• Typically video cameras have two glass Neutral Density filters between the lens and the sensor. This is because you can’t reduce exposure time in video without it looking strobey, so if you are in bright light, you have to do something else, either close down the aperture (deeping your depth of field) or use a neutral density filter which are like sunglasses for your camera. Neutral means they aren’t supposed to give a color cast to the image.

        The two usually are 2x and 4x (in stops or “exposure values”) and they can be stacked together to make a 6x equivalent filter. The E mount has the sensor right up close to the flange, so there’s less room to put the ND filters, though they did it on the FS700 with apparently very thin ones. But an EF lens to E mount adapter would have space where the mirror would have been on an EF SLR, so the stackable ND filters could be slid in with a lever on the side of the adapter.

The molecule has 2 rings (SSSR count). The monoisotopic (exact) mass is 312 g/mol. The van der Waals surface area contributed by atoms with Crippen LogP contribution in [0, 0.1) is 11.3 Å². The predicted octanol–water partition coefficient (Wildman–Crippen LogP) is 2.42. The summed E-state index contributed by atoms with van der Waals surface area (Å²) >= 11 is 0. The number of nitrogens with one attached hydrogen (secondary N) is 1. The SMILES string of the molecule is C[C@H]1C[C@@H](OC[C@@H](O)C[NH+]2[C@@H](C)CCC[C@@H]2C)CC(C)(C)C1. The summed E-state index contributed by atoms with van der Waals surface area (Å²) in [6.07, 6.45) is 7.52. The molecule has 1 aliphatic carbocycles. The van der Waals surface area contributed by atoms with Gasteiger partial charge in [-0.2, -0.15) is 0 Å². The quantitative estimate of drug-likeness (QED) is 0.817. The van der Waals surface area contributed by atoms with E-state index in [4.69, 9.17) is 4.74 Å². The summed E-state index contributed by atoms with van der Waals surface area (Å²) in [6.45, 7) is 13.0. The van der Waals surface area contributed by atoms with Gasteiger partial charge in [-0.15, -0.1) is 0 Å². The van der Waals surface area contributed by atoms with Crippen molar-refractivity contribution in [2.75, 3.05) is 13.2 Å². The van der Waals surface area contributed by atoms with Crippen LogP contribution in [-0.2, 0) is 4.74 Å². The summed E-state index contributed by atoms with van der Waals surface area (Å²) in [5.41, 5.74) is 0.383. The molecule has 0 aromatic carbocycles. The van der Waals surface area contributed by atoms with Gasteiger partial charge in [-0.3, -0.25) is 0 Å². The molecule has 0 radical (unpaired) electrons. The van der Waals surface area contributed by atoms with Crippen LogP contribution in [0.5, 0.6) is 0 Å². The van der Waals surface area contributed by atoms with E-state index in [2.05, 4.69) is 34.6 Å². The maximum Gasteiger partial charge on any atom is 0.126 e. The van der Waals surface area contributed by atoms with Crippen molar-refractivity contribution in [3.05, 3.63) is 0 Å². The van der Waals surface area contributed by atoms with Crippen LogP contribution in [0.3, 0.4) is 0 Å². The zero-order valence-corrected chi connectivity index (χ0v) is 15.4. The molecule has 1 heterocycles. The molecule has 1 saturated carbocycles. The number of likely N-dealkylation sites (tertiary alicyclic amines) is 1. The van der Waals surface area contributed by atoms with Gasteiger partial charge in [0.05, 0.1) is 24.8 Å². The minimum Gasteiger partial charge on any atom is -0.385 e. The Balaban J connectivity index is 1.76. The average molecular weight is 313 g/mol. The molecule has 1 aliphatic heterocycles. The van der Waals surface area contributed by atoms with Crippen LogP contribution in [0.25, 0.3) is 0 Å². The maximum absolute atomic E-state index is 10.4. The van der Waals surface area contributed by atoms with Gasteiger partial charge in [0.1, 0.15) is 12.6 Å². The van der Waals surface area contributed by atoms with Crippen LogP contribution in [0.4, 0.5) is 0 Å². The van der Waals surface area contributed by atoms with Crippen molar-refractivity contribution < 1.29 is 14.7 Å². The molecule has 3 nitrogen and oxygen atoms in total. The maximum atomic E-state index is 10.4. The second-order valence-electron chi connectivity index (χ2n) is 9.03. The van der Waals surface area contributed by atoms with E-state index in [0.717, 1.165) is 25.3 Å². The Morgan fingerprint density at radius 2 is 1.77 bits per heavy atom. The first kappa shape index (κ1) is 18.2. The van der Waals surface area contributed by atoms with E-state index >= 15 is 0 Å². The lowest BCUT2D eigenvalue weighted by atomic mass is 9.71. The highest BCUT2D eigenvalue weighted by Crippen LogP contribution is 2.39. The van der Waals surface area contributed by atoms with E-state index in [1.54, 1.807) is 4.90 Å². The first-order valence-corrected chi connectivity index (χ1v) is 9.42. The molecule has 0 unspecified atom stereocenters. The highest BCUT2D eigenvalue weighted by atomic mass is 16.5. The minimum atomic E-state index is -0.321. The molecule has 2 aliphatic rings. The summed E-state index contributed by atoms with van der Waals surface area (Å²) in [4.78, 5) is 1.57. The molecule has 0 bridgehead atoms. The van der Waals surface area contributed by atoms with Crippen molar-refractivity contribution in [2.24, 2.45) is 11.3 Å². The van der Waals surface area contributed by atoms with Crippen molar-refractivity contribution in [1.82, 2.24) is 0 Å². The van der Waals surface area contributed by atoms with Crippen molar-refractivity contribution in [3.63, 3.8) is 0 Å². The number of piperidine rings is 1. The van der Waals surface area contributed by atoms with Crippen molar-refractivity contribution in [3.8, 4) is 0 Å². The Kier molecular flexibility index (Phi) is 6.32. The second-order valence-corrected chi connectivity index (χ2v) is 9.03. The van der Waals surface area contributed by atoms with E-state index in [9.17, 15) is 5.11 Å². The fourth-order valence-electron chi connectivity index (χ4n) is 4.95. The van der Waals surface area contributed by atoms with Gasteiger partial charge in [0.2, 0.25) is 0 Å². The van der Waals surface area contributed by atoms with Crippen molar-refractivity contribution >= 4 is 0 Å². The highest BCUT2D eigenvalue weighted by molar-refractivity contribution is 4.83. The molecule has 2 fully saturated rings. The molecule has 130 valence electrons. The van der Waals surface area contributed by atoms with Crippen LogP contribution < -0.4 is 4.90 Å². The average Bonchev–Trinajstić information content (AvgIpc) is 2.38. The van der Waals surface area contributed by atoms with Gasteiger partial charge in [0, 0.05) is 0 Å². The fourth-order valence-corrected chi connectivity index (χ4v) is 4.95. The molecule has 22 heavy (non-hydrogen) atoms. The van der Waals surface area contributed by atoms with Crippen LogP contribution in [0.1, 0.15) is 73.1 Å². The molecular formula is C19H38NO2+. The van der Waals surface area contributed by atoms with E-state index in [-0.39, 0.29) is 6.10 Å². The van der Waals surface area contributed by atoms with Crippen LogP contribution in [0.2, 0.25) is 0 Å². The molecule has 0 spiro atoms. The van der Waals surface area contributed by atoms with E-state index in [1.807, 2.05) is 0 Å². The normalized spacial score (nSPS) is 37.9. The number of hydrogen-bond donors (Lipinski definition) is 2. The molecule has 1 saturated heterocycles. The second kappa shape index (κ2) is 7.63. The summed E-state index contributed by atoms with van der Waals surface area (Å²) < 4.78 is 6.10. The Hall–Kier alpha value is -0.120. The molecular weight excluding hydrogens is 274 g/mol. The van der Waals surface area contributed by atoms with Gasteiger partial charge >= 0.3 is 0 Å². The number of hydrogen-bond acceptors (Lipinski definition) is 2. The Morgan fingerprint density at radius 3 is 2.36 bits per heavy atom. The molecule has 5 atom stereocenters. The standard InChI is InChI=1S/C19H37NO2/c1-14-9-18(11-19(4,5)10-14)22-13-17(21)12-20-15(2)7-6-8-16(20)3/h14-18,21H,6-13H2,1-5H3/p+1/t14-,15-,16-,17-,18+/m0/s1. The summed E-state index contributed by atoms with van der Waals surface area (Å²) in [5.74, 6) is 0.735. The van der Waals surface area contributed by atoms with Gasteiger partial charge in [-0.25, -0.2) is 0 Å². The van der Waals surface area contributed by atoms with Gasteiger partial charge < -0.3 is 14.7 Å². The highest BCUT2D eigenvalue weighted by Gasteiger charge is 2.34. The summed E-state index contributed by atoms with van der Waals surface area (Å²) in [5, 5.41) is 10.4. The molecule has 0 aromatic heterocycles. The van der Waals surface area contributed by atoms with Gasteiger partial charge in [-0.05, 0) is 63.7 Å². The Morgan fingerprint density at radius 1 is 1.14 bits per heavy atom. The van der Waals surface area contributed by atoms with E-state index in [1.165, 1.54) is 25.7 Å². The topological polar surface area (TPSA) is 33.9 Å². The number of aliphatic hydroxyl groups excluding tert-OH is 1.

I’m saying this because Sony is putting out a lot of products with E mount but no ND’s, and most people have EF lenses they might want to put on there for video, so… I think they would sell like hotcakes until Sony decides to make NDs standard on its E mount videocams.

  • This really peaks my interest. I’m in the process of making a purchasing decision for a set of cameras for a venue to shoot live music videos for smaller artists, with the only viable option for good picture quality being the FS100. No, I’m not saying this image will be comprable with an FS100, but it was found cost-prohibitive to purchase a set of FS100′s for what we plan on shooting. This camera might just be the answer. Too early to tell though.